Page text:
CSUN part of national teacher education reform

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In 2001 CSUN’s College of Education was one of 11 U.S. schools selected by the Carnegie Corporation of New York to participate in a nationwide program designed to re-envision teacher education called Teachers for a New Era.

TNE was conceived by the Carnegie Corporation to help strengthen teaching in grades K-12. The corporation launched an extensive examination, researching an estimated 1,300 public universities nationwide before announcing the first four universities chosen to participate.

“We chose schools that represented different constituents,” said Karen Egan, program officer of TNE, regarding the different characteristics of the 11 schools that were selected. “This opportunity was meant to be a challenge, not necessarily a prize or reward.”

After conducting research, examining public data, as well as numerous site visits, the Carnegie Corporation chose the first four higher education institutions they wanted to participate, which included CSUN. A year later, seven other universities, including the University of Virginia and the University of Washington, were added to the program.

CSUN was endowed a $5.5 million grant over a five-year period for the project.

The program is funded by the Carnegie Corporation, which plans to contribute an estimated $30 million towards the project. The Ford Foundation and the Annenberg Foundation have also contributed an estimated $5 million each.

CSUN welcomed the opportunity to participate in the program, said Philip Rusche, dean of the College of Education.

CSUN’s participation in TNE has allowed the campus to work with other institutions, as well as help focus on the development of new programs and strategies to help educators and policymakers tackle the reform issues of the future, Rusche said.

“We are eager to interact with national universities to share information and ideas,” he said. According to Rusche, CSUN has the one of largest public education programs in the state, responsible for preparing teachers for school systems throughout the region.

Fall 2005 is the beginning of the fourth year of TNE at CSUN, and since 2001 the College of Education has begun to integrate evidence-based decision making into all aspects of its teacher education program and has established with the Los Angeles Unified School District its Schools for a New Era program as part of its TNE work.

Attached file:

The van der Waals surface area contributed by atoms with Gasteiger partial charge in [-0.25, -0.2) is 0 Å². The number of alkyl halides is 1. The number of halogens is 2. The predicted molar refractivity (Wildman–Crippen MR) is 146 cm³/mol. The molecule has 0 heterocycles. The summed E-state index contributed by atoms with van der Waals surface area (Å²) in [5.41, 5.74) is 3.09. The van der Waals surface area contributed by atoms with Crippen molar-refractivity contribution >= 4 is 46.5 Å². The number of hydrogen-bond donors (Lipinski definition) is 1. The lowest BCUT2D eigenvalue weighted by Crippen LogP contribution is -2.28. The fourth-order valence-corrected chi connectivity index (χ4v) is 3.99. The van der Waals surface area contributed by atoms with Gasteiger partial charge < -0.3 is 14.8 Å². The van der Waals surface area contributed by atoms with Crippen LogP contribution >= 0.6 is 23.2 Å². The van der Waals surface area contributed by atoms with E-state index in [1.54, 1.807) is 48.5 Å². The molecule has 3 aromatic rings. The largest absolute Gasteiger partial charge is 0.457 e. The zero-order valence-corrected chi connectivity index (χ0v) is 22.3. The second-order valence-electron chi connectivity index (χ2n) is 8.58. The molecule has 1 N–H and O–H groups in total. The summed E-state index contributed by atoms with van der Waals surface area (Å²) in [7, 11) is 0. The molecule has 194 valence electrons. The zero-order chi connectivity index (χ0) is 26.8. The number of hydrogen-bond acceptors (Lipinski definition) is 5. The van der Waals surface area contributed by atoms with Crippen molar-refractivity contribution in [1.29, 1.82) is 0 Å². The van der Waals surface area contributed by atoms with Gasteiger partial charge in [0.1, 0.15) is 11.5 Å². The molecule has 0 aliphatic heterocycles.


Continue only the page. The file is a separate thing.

One of the main issues addressed by TNE is that many children are moving up in the school system but are not retaining or learning the information being taught, Rusche said.

“There is a great concern too that many children are not effectively learning,” Rusche said. “We need to find the reasons and address them, and we know teacher preparation is one of them. The goal of TNE is to reinvent teacher education by having the strongest programs possible to improve teacher performance of our graduates.”

In addition to the TNE program, the Carnegie Corporation also works through various programs to improve literacy levels and urban school reform.

“Our objective with this program is to improve student achievement in public schools by reforming teacher preparation,” Egan said.

By developing state-of-the-art programs at schools and universities nationally, the Carnegie Corporation hopes to build a stronger foundation for tomorrow’s teachers, so that they can better help their students, according to Egan.

As part of the program, CSUN has embraced the three principles established to help redesign teacher quality. Firstly, all aspects of the teacher education program should be based on evidence that links the university’s program to the classroom practice of the credential graduates and to the achievement of pupils in K-12 classrooms.

The second principle calls for the engagement of the arts and sciences, which equates to arts and sciences professors being full partners with education faculty. The third principle focuses on teaching as a clinical practice profession, which means that involvement of expert K-12 classroom teachers in preparing new teachers is key to a successful teacher education program.

“As someone who has experienced the program, I know it is important for future teachers. The goal is to prepare us with the skills and knowledge we need, so that we can be better educators for tomorrow’s future,” said Patrizia Puccio, who received her bachelor’s degree in child development and teaching credential at CSUN, and currently teaches in LAUSD.

Renee Hassija can be reached at city@sundial.csun.edu.